For identifying and measuring the chemical constituents of a sample, or for purification purposes, one of the indispensable tools of chemistry is chromatography. By dissolving a sample into a fluid – called the “mobile phase” – and flushing it through a solid medium – called the “stationary phase” – chemists can separate the sample’s constituent chemical species – called analytes. Each individual analyte will be separated on the basis of how strongly it interacts with the stationary phase and how fast it diffuses through it.
One of the world’s foremost experts on chromatography is Frantisek Svec a chemist with Berkeley Lab’s Materials Sciences Division and director of the Organic and Macromolecular Synthesis facility at the Molecular Foundry, a DOE nanoscience center. Svec pioneered the polymer monolithic column, in which the polymer beads that typically fill the stationary phase column in a chromatograph are replaced with a single continuous piece of polymer that is perforated throughout with microscopic pores. This greatly accelerates the speed of the process, a critical factor, for example, when trying to determine the chemical constituents of a toxin or biological agent.
Chromatography pioneer Frantisek Svec (photo by Roy Kaltschmidt)
In a talk at the recent national meeting of the American Chemical Society (ACS) in New Orleans, Svec described how the speed and performance of chromatography can be even further improved with the addition of gold nanoparticles to the surface of the polymer monoliths. This makes chromatography exceptionally powerful for separating proteins and peptides, nature’s versions of nanomachines that serve as major workhorses for biology.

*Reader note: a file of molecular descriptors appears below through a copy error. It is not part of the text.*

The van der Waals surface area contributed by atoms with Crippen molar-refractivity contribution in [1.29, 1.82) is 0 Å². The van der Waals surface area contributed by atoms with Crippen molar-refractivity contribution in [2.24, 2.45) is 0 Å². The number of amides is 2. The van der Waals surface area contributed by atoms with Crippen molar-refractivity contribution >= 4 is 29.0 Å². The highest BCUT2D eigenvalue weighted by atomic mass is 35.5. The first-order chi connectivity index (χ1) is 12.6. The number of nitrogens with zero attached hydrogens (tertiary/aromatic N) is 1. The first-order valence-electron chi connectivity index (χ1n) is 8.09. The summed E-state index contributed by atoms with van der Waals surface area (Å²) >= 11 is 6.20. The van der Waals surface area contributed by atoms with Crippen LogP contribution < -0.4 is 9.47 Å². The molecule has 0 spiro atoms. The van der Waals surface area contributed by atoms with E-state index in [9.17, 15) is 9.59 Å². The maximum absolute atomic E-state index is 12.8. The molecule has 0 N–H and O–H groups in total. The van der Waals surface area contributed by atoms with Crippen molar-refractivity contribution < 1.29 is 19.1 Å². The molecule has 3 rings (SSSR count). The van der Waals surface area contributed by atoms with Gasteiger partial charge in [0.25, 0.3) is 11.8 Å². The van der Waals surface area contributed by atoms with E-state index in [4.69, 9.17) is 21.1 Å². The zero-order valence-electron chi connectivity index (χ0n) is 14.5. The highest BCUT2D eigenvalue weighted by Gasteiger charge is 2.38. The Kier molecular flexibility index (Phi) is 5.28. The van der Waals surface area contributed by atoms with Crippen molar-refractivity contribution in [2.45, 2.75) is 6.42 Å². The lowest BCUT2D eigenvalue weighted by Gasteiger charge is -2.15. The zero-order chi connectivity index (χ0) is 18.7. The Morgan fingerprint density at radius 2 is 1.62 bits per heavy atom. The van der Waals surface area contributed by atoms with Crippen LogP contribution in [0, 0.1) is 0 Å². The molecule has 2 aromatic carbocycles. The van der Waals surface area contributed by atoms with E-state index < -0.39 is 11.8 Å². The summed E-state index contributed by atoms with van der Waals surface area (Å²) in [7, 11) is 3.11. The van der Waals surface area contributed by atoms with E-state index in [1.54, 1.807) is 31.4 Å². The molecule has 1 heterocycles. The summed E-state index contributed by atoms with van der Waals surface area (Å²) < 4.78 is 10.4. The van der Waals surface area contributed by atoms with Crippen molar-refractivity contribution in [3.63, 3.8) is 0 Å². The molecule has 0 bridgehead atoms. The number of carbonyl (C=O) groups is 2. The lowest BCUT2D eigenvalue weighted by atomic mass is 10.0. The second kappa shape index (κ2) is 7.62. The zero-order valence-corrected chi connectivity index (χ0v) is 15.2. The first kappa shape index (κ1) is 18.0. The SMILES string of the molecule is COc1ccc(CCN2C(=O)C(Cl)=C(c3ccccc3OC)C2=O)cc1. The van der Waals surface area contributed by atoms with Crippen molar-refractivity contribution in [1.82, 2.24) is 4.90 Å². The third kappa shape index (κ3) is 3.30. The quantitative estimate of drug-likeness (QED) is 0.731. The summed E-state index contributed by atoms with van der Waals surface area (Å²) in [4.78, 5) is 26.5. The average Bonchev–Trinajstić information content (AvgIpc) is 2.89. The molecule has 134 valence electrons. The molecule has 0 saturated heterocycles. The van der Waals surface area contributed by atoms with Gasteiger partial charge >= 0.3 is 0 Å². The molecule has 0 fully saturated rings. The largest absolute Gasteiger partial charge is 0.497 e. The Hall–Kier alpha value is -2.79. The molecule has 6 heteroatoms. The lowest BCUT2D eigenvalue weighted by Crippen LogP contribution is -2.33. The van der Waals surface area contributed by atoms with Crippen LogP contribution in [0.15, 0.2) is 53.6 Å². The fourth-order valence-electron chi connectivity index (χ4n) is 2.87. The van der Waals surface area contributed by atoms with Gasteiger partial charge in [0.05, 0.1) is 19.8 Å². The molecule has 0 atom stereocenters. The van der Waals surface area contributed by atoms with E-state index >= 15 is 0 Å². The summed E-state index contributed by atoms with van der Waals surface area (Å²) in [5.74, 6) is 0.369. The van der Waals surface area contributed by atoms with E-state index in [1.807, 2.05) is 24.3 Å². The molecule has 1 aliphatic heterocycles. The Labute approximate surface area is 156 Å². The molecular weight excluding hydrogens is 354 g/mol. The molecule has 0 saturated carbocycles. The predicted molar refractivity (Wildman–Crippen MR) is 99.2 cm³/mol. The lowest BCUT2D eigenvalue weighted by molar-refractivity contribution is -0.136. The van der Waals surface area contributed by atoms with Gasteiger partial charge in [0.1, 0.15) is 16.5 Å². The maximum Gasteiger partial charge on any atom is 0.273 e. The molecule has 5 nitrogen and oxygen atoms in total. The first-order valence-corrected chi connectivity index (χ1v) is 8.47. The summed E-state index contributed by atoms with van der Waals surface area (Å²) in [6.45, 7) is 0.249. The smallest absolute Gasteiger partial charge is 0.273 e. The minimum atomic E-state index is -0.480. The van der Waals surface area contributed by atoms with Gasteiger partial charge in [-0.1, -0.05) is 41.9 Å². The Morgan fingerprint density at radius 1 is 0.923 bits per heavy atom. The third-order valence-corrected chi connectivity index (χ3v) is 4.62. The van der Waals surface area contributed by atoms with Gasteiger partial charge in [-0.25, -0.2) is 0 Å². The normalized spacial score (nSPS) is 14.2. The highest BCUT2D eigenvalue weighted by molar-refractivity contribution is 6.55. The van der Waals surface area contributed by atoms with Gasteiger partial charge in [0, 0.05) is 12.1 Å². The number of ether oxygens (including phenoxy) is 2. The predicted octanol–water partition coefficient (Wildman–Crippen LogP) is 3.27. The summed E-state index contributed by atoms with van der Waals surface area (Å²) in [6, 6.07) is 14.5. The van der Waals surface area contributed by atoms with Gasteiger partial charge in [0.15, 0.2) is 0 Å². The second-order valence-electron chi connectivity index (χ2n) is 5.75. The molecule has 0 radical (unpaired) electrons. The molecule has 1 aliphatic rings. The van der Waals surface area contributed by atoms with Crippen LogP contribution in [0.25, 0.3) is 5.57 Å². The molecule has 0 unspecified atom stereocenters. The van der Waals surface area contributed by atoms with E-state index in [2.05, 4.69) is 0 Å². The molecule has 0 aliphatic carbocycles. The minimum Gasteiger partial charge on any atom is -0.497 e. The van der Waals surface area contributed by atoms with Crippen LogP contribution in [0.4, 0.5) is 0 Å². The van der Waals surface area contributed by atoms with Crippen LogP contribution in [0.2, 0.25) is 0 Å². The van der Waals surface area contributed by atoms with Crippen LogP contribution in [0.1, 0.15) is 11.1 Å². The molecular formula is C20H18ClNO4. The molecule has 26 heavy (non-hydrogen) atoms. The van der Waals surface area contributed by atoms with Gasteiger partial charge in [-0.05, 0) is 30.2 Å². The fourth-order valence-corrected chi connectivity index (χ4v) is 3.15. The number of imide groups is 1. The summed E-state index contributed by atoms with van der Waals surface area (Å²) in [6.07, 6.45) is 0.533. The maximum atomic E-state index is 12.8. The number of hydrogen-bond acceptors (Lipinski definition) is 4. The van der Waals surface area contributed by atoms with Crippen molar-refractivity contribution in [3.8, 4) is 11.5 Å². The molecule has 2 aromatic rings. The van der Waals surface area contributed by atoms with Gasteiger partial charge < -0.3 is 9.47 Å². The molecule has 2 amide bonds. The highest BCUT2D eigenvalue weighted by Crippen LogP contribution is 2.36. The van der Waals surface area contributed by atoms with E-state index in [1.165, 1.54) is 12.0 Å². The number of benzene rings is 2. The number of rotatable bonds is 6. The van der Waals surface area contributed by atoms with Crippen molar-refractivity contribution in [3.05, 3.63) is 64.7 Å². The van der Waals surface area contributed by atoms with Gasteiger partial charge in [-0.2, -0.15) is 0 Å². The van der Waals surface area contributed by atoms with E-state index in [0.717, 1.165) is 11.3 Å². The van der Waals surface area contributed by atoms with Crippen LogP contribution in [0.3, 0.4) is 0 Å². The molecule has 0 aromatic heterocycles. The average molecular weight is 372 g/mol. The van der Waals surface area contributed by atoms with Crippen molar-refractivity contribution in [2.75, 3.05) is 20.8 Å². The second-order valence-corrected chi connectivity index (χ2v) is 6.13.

“By modifying the pore surface within our monoliths with gold nanoparticles we create a universal ligand that can be used to fish out thiol-containing proteins and peptides,” Svec said. “Similar processes involving thiol or other organosulfur-containing compounds also provide monoliths with a variety of interchangeable chemistries suitable for the chromatography of large biomolecules. The strong gold-thiol interaction also ensures the stability of the stationary phase.”
Svec said that using the thiol-exchange process, it should be possible to apply gold nanoparticles as a universal reversible intermediate ligand that would enable the surface chemistry of monoliths to be changed via the attachment of different thiol-containing compounds with desired functionalities.
“Modifying gold-containing monoliths with compounds bearing thiol groups opens new avenues to the functionalization and control of pore surface chemistry,” Svec said. “Gold nanoparticles represent a less common all-purpose intermediate ligand for the preparation of chromatographic columns, as well as for enzyme immobilization. Additional chromatographic mechanisms could also be realized through the combination of gold nanoparticles and chemical control of the porous properties of the monolithic support.”
Working on this research at the Molecular Foundry with Svec were Yongqin Lv, Zhixing Lin, Fernando Maya and Jiri Urban.
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